Troubleshoot

Why Does My Car Smell Like Gas?(And Is it Dangerous?)

car smells like gas
Matt Taylor
Written by Matt Taylor

Last Updated

The top reasons why your car can sometimes smell of gas include gas leaking from a fuel line or fuel filter, an engine that is running rich, a leaking gas tank or gas fumes may just be coming in from the air outside.

No matter what the cause, you should definitely check it out as soon as possible as a fuel leak and the smell of gas in a vehicle can be dangerous

There are some simple checks that you can carry out yourself to narrow down the cause, and others that you may need a mechanic to check out, with specialist equipment.

5 Reasons Why Your Car Smells Like Gas

It's fairly common to get a smell of petrol or diesel just after you fill up your car. But if that smell lingers longer than it should, or is there all of the time, it could be a sign of a fuel leak.  

Here are a few common reasons why your car can smell of gas:

1. Fuel leaking from the fuel delivery system

The fuel system in your car is a sealed, pressurised system. The most common places that you can get a leak are at joints in the system.

Fuel system diagram

A typical fuel injection system

An example of common leak points are where the fuel lines connect to the fuel filter, at the fuel distribution rail (that feeds the injectors) and at the injectors themselves. 

Because the fuel system is under pressure, a leak can cause fuel fumes to escape even if there is no sign of liquid fuel getting out. You may also notice that it's a bit more difficult to start the car, especially after it has been sitting unused over night. This is because a leak will cause a drop in fuel pressure when the engine isn't running, causing fuel in the system to flow back towards the fuel filter. 

2. A cracked fuel tank

Most fuel tanks these days are made from a hard wearing polycarbonate material. It's unlikely that a modern fuel tank will crack or leak by just getting old, as they don't rust.

Most fuel tanks are mounted on the outside of the vehicle (near the back wheels). As such, they can be exposed to things like loose road debris, raised speed bumps and high kerbs. Fuel tanks are robust, but can get punctured or dinged and this can lead to small leaks, that over time can get worse.

rusted gas tank

An old rusted gas tank with rust holes - Source

When it comes to older fuel tanks that are made from metal such as steel, it's inevitable that they will eventually rust. This can be caused by stone chips from the road that chip away at the paint or water collecting around the brackets or straps that hold the tank in place.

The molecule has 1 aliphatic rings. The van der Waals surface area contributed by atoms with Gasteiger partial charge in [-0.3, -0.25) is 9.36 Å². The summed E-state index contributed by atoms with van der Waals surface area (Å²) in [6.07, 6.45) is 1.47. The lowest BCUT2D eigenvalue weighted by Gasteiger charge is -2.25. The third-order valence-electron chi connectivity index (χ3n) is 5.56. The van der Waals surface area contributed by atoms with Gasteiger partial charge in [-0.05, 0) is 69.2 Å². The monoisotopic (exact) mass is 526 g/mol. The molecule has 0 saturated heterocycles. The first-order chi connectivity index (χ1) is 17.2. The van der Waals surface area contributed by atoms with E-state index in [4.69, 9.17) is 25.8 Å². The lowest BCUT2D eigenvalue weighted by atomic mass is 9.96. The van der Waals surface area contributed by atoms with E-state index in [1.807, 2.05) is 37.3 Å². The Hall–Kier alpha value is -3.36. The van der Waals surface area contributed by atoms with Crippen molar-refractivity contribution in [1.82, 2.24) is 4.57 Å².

If you suspect the fuel tank is leaking, even slightly, get it checked out straight away. This will involve draining the fuel system and removing the fuel tank so that it can be pressure tested for leaks, and is usually best left to an expert.

The best way to fix a leaking fuel tank is to replace it. Sometimes older fuel tanks can be repaired or 'patched', but this is usually only carried out if the car is a classic or a replacement tank is too difficult to source.

3. Your car is old (and does not use fuel injection)

Older vehicles did not use direct injection for supplying fuel to the engine. Instead, they use a carburetor to get the right fuel air mix into the engine. 

The fuel system in engines that use carburetors, do not work under the same fuel pressure as a direct injection engine. The fuel and air actually mix in the carburetor before it goes into the engine cylinder, unlike a direct injection system where the fuel is pumped directly into the engine cylinder, under pressure.

Because of this difference, fuel residue can sometimes hang around the carburetor after the engine is shut off, and this can cause a gas smell under the hood and sometimes inside the car. It's not really a problem and it can be a 'feature' of older, classic cars. 

Sometimes the carburetor is faulty or is leaking fuel and this can be the cause of the smell. So it's always a good idea to find the source of the leak and fix it if necessary.

4. Your engine is running rich

If your engine is not running properly it could be caused by a fuel/air mix imbalance. Sometimes too much fuel is added to the mix, causing the engine to run rich.